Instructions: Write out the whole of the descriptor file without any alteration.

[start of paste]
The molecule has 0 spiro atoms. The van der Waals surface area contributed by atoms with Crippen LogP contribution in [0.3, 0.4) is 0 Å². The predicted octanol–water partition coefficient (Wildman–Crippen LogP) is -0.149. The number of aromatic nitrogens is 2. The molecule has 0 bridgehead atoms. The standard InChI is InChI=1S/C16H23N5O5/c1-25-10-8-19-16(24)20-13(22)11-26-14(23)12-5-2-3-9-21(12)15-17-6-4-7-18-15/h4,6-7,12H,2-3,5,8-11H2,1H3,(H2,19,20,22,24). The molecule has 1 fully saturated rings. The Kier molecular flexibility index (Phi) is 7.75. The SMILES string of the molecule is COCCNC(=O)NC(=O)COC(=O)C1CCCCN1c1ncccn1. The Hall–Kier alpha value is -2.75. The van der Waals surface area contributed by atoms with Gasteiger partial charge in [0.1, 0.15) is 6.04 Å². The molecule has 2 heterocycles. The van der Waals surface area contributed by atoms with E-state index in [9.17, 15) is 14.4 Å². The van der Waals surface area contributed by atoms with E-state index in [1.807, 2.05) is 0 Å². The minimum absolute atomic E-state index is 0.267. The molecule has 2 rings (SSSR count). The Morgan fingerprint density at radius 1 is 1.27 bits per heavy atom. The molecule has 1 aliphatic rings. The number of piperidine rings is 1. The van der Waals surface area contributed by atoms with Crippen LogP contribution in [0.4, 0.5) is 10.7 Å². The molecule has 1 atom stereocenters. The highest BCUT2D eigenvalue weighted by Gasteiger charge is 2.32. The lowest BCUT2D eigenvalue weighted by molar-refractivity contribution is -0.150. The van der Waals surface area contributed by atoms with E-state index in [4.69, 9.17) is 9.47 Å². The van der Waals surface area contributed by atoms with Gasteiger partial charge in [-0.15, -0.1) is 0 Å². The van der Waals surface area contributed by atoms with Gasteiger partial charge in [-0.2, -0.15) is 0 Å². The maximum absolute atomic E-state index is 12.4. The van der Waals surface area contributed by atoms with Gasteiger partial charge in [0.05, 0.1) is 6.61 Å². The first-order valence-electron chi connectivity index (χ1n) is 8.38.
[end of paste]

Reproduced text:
The molecule has 0 spiro atoms. The van der Waals surface area contributed by atoms with Crippen LogP contribution in [0.3, 0.4) is 0 Å². The predicted octanol–water partition coefficient (Wildman–Crippen LogP) is -0.149. The number of aromatic nitrogens is 2. The molecule has 0 bridgehead atoms. The standard InChI is InChI=1S/C16H23N5O5/c1-25-10-8-19-16(24)20-13(22)11-26-14(23)12-5-2-3-9-21(12)15-17-6-4-7-18-15/h4,6-7,12H,2-3,5,8-11H2,1H3,(H2,19,20,22,24). The molecule has 1 fully saturated rings. The Kier molecular flexibility index (Phi) is 7.75. The SMILES string of the molecule is COCCNC(=O)NC(=O)COC(=O)C1CCCCN1c1ncccn1. The Hall–Kier alpha value is -2.75. The van der Waals surface area contributed by atoms with Gasteiger partial charge in [0.1, 0.15) is 6.04 Å². The molecule has 2 heterocycles. The van der Waals surface area contributed by atoms with E-state index in [9.17, 15) is 14.4 Å². The van der Waals surface area contributed by atoms with E-state index in [1.807, 2.05) is 0 Å². The minimum absolute atomic E-state index is 0.267. The molecule has 2 rings (SSSR count). The Morgan fingerprint density at radius 1 is 1.27 bits per heavy atom. The molecule has 1 aliphatic rings. The number of piperidine rings is 1. The van der Waals surface area contributed by atoms with Crippen LogP contribution in [0.4, 0.5) is 10.7 Å². The molecule has 1 atom stereocenters. The highest BCUT2D eigenvalue weighted by Gasteiger charge is 2.32. The lowest BCUT2D eigenvalue weighted by molar-refractivity contribution is -0.150. The van der Waals surface area contributed by atoms with E-state index in [4.69, 9.17) is 9.47 Å². The van der Waals surface area contributed by atoms with Gasteiger partial charge in [-0.15, -0.1) is 0 Å². The van der Waals surface area contributed by atoms with Gasteiger partial charge in [-0.2, -0.15) is 0 Å². The maximum absolute atomic E-state index is 12.4. The van der Waals surface area contributed by atoms with Gasteiger partial charge in [0.05, 0.1) is 6.61 Å². The first-order valence-electron chi connectivity index (χ1n) is 8.38.